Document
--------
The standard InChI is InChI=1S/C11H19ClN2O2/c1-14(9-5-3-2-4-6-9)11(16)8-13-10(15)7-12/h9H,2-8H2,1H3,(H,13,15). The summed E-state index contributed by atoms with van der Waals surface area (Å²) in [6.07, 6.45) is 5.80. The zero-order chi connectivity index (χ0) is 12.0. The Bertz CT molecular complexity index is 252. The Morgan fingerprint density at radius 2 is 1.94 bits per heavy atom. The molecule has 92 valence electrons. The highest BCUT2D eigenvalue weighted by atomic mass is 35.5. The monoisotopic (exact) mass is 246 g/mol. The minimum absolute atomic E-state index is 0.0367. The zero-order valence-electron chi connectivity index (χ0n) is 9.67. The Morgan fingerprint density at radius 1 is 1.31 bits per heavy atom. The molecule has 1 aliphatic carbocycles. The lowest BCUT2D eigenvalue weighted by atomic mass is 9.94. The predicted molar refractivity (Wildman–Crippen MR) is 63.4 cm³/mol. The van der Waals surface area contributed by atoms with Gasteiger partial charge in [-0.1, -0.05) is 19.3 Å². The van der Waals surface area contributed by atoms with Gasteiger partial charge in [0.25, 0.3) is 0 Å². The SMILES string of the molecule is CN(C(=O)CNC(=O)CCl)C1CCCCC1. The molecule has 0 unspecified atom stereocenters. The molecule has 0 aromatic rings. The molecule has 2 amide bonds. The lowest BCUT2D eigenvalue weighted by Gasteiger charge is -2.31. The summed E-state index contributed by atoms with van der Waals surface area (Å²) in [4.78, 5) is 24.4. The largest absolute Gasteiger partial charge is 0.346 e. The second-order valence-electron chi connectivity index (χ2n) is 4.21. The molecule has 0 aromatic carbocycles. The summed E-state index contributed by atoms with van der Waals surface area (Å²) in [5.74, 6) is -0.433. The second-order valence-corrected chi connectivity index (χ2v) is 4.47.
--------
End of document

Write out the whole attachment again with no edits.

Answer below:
The standard InChI is InChI=1S/C11H19ClN2O2/c1-14(9-5-3-2-4-6-9)11(16)8-13-10(15)7-12/h9H,2-8H2,1H3,(H,13,15). The summed E-state index contributed by atoms with van der Waals surface area (Å²) in [6.07, 6.45) is 5.80. The zero-order chi connectivity index (χ0) is 12.0. The Bertz CT molecular complexity index is 252. The Morgan fingerprint density at radius 2 is 1.94 bits per heavy atom. The molecule has 92 valence electrons. The highest BCUT2D eigenvalue weighted by atomic mass is 35.5. The monoisotopic (exact) mass is 246 g/mol. The minimum absolute atomic E-state index is 0.0367. The zero-order valence-electron chi connectivity index (χ0n) is 9.67. The Morgan fingerprint density at radius 1 is 1.31 bits per heavy atom. The molecule has 1 aliphatic carbocycles. The lowest BCUT2D eigenvalue weighted by atomic mass is 9.94. The predicted molar refractivity (Wildman–Crippen MR) is 63.4 cm³/mol. The van der Waals surface area contributed by atoms with Gasteiger partial charge in [-0.1, -0.05) is 19.3 Å². The van der Waals surface area contributed by atoms with Gasteiger partial charge in [0.25, 0.3) is 0 Å². The SMILES string of the molecule is CN(C(=O)CNC(=O)CCl)C1CCCCC1. The molecule has 0 unspecified atom stereocenters. The molecule has 0 aromatic rings. The molecule has 2 amide bonds. The lowest BCUT2D eigenvalue weighted by Gasteiger charge is -2.31. The summed E-state index contributed by atoms with van der Waals surface area (Å²) in [4.78, 5) is 24.4. The largest absolute Gasteiger partial charge is 0.346 e. The second-order valence-electron chi connectivity index (χ2n) is 4.21. The molecule has 0 aromatic carbocycles. The summed E-state index contributed by atoms with van der Waals surface area (Å²) in [5.74, 6) is -0.433. The second-order valence-corrected chi connectivity index (χ2v) is 4.47.